TORONTO — It lasts just three minutes but a new video on toxic masculinity covers a boy's entire childhood, from his toddler days hearing phrases like "be brave," to being bullied in the schoolyard and roughhousing with teenage friends.
In conjunction with Anti-Bullying Day in Canada on Wednesday, advocacy group White Ribbon is releasing "Boys Don't Cry," a public service announcement by Oscar-nominated Toronto director Hubert Davis that paints a powerful picture of the origins of gender-based violence and aggressive behaviour.
"I didn't realize how volatile the conversation is," Davis, who directed the Toronto-shot film pro bono, said in a recent phone interview.
"Someone I know had read the script while we were developing it and he actually got quite angry. For a lot of men it's a real touchpoint, because it's something we don't talk about and I guess for some people, they do not want to talk about it. They really don't think it's a conversation, that this is just the way it is."
The short film, which will be shared on social media and at www.boysdontcry.ca, is narrated by the young protagonist as we see him from infancy to young adulthood.
He remarks on what boys "can be" and "can't be," according to societal expectations and gender stereotypes.
"It's such a polarizing topic, because I feel like we're in a time where I guess a lot of men feel threatened, maybe — threatened by the idea that we would even question what it means to be a man, which is crazy," said Davis, who got an Oscar nomination in 2005 for the short documentary "Hardwood."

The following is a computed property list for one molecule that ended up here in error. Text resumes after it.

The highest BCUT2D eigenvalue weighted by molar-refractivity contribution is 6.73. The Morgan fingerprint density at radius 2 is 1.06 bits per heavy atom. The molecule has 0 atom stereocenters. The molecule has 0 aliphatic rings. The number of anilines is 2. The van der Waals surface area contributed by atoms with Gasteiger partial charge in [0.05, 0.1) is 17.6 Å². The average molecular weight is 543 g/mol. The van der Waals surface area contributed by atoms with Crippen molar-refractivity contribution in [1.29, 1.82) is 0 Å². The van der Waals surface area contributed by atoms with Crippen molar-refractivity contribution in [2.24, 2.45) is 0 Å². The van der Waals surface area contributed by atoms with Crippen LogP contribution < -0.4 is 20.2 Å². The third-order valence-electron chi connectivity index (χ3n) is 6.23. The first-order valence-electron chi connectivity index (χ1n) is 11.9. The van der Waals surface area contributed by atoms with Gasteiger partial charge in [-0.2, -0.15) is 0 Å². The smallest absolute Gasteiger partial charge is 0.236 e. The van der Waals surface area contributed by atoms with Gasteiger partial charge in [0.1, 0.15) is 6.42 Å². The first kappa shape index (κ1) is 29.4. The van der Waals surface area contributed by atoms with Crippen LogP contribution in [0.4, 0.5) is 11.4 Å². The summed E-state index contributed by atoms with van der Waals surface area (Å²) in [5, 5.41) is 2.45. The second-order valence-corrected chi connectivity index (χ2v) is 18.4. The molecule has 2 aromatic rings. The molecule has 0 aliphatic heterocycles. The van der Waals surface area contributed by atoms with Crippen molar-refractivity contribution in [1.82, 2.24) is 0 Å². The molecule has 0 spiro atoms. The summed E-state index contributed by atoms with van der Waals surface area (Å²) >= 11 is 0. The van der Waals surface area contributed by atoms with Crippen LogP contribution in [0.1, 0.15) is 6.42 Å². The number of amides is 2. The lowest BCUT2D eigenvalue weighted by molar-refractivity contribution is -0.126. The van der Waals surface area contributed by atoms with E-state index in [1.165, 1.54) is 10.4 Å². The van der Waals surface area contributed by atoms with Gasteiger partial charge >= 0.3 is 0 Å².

Davis came to make the film through his wife, Kelly, a human resources manager who is on the board for White Ribbon, a movement of men and boys working to end violence against women and girls.
She introduced him to White Ribbon executive director Humberto Carolo, who suggested Davis make a short film and develop a script with ad agency Bensimon Byrne.
Davis said he wanted the story to connect with viewers on a personal level, get them simply thinking about the idea of toxic masculinity and emphasize that there isn't one root cause to the problem.
"I showed it to my mother-in-law and she said, 'Oh yeah, I said all those things to my son growing up' and it really resonated," he said. "In her mind, the way that you were supposed to raise a boy is that 'He's got to be strong, he's got to be tough.' I think it's generational."
The project had Davis looking back on his own childhood and how he's raised his two sons, ages 10 and seven — the things he's said to them, his reactions to certain situations, whether in the past he has shut down their feelings instead of exploring the source of them.
"There's not so much solution, it's not a call to action, like 'You have to do this,'" Davis said. "It's more awareness at a fundamental level: 'Maybe let's start to think about this in a different way.'"
Gillette recently sparked an online uproar with an ad for men that touched on a similar topic. The two-minute ad from the razor brand invoked the #MeToo movement and encouraged men to "say the right thing" and "act the right way."
Davis said he thinks some viewers were upset with the Gillette spot because they felt they were being told what to do.
While it's a tricky topic to tackle in just a few minutes, he feels it's important to at least raise questions and spark a conversation.
"I think any time this (topic) goes out, I think there will be pushback," Davis said. "I'm kind of bracing myself for the same responses.
"But hopefully what we were trying to do with the film is, it's not really trying to tell you what you should do, it's merely asking the question of: What are we teaching young men, what are young men hearing, and what is their feeling of what they can and can't be?"
Victoria Ahearn, The Canadian Press